Kai Tak monorail won't stretch into nearby districts
Development officials have ruled out extending a proposed monorail system from Kai Tak to nearby districts, since that would cost an extra HK$4.6 billion but boost ridership by only about 10 per cent.
The monorail was proposed in October as a key part of the government's redevelopment of Kowloon East from a run-down district into a second central business district.
Local politicians have called for the monorail extensions to go ahead into the districts of Kowloon City, San Po Kong and To Kwa Wan. But officials from the Civil Engineering and Development Department and Development Bureau said environmental impacts such as noise and blocked daylight would be inappropriate in the narrow streets of those largely residential areas. The monorail could come as close as three metres to buildings, intruding on residents' privacy.
The officials also concluded that building the monorail system - at an estimated HK$12 billion in 2010 prices - would yield a return of only 1 per cent, compared to around 4 per cent for a conventional railway. That rate was calculated by subtracting 50 years of operating and maintenance costs from its economic benefits, such as shorter commuting times. Officials have not released a detailed economic benefit analysis of the proposed nine kilometre monorail, which would have 12 stations, including stops at the old run way, Kowloon Bay and Kwun Tong.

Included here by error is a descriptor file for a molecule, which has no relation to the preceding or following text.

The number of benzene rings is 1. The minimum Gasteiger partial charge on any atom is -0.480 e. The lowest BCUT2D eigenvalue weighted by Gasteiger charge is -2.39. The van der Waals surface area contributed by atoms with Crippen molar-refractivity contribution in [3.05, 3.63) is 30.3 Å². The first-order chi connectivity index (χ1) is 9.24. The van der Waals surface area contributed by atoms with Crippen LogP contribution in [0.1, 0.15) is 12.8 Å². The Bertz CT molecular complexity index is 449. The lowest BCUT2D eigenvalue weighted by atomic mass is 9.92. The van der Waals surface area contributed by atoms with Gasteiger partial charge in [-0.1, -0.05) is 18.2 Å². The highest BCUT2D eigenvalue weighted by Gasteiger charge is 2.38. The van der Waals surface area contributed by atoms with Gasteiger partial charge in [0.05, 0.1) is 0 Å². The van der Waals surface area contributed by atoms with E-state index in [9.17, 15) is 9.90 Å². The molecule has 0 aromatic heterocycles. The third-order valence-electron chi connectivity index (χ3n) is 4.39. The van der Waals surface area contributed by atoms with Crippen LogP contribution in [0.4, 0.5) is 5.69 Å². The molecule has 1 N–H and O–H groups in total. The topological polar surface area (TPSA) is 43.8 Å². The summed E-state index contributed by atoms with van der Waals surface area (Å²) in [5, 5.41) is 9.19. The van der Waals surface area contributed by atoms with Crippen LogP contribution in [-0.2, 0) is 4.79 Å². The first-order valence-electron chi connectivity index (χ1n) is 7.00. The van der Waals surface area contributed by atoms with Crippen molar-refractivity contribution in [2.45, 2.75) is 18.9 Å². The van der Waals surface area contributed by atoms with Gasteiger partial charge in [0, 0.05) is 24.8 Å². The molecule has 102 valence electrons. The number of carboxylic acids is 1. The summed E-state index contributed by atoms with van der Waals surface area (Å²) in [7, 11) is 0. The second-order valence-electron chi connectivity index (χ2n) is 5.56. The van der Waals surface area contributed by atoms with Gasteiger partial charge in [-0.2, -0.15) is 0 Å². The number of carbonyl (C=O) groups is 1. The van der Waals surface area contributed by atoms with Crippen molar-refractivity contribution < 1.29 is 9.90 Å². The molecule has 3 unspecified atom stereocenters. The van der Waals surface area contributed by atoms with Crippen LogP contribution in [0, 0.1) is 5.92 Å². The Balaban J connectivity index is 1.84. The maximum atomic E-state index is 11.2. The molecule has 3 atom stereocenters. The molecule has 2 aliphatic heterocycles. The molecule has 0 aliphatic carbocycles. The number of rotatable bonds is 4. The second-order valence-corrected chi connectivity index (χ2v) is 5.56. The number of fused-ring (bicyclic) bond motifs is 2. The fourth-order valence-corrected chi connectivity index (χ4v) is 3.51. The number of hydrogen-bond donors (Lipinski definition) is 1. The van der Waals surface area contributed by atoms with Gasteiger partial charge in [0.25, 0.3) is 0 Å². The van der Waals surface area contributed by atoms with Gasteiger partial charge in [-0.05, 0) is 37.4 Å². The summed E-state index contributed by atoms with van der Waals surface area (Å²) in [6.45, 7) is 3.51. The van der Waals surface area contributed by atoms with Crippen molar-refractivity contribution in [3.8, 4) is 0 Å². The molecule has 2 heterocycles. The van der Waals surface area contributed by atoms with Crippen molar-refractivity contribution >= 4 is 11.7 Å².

Nor have they provided a direct comparison between the costs and benefits of the rail system and a possible alternative, such as an eco-efficient bus network. The monorail has been positioned as an essential element and landmark for the revived Kai Tak district. Officials said it would create a safe and reliable commuting service and good integration with existing MTR rail networks.
A bus system would be less suitable, they said, because it would occupy more road space and add pressure to already congested road networks. 'Without the monorail system, the catalytic effect of transforming the districts will be greatly compromised,' said a senior development official.
The South China Morning Post has reported that a green bus network would cost far less than a monorail - up to HK$400 million - and the operator could still make a profit.
Transport experts have said the monorail can break even only if the government bears the capital and asset replacement costs. It is expected to carry up to 200,000 passengers a day by 2031.
Expected annual operating cost, in HK dollars, after the monorail's completion in 2023 - HK$141 million more than fare revenue